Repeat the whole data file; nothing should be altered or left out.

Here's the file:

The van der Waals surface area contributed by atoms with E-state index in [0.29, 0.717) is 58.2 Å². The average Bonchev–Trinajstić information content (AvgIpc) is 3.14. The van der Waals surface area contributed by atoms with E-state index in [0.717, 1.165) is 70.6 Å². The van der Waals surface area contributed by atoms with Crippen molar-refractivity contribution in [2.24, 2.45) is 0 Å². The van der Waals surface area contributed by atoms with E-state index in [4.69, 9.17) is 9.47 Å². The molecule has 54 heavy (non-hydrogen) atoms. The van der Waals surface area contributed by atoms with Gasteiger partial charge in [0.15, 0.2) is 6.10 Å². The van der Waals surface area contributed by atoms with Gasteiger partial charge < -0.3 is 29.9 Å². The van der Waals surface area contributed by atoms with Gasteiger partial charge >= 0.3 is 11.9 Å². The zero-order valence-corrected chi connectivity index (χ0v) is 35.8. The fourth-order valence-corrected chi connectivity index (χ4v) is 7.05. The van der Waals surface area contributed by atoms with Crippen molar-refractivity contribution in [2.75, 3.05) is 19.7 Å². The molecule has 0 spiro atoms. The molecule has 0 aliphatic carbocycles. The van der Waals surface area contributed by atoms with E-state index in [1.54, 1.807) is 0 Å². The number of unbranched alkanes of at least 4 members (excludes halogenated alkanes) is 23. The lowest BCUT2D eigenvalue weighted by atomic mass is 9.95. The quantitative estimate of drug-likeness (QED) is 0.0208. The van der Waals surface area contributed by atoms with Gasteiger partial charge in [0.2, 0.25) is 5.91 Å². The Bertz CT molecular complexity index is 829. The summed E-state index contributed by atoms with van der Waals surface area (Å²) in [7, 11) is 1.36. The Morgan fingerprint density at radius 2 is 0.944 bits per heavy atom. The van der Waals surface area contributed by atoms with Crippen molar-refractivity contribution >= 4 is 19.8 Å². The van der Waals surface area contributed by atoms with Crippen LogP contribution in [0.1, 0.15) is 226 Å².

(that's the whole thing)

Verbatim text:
The van der Waals surface area contributed by atoms with E-state index in [0.29, 0.717) is 58.2 Å². The average Bonchev–Trinajstić information content (AvgIpc) is 3.14. The van der Waals surface area contributed by atoms with E-state index in [0.717, 1.165) is 70.6 Å². The van der Waals surface area contributed by atoms with Crippen molar-refractivity contribution in [2.24, 2.45) is 0 Å². The van der Waals surface area contributed by atoms with E-state index in [4.69, 9.17) is 9.47 Å². The molecule has 54 heavy (non-hydrogen) atoms. The van der Waals surface area contributed by atoms with Gasteiger partial charge in [0.15, 0.2) is 6.10 Å². The van der Waals surface area contributed by atoms with Gasteiger partial charge < -0.3 is 29.9 Å². The van der Waals surface area contributed by atoms with Gasteiger partial charge >= 0.3 is 11.9 Å². The zero-order valence-corrected chi connectivity index (χ0v) is 35.8. The fourth-order valence-corrected chi connectivity index (χ4v) is 7.05. The van der Waals surface area contributed by atoms with Crippen molar-refractivity contribution in [2.75, 3.05) is 19.7 Å². The molecule has 0 spiro atoms. The molecule has 0 aliphatic carbocycles. The van der Waals surface area contributed by atoms with E-state index in [1.54, 1.807) is 0 Å². The number of unbranched alkanes of at least 4 members (excludes halogenated alkanes) is 23. The lowest BCUT2D eigenvalue weighted by atomic mass is 9.95. The quantitative estimate of drug-likeness (QED) is 0.0208. The van der Waals surface area contributed by atoms with Gasteiger partial charge in [0.2, 0.25) is 5.91 Å². The Bertz CT molecular complexity index is 829. The summed E-state index contributed by atoms with van der Waals surface area (Å²) in [7, 11) is 1.36. The Morgan fingerprint density at radius 2 is 0.944 bits per heavy atom. The van der Waals surface area contributed by atoms with Crippen molar-refractivity contribution >= 4 is 19.8 Å². The van der Waals surface area contributed by atoms with Crippen LogP contribution in [0.1, 0.15) is 226 Å².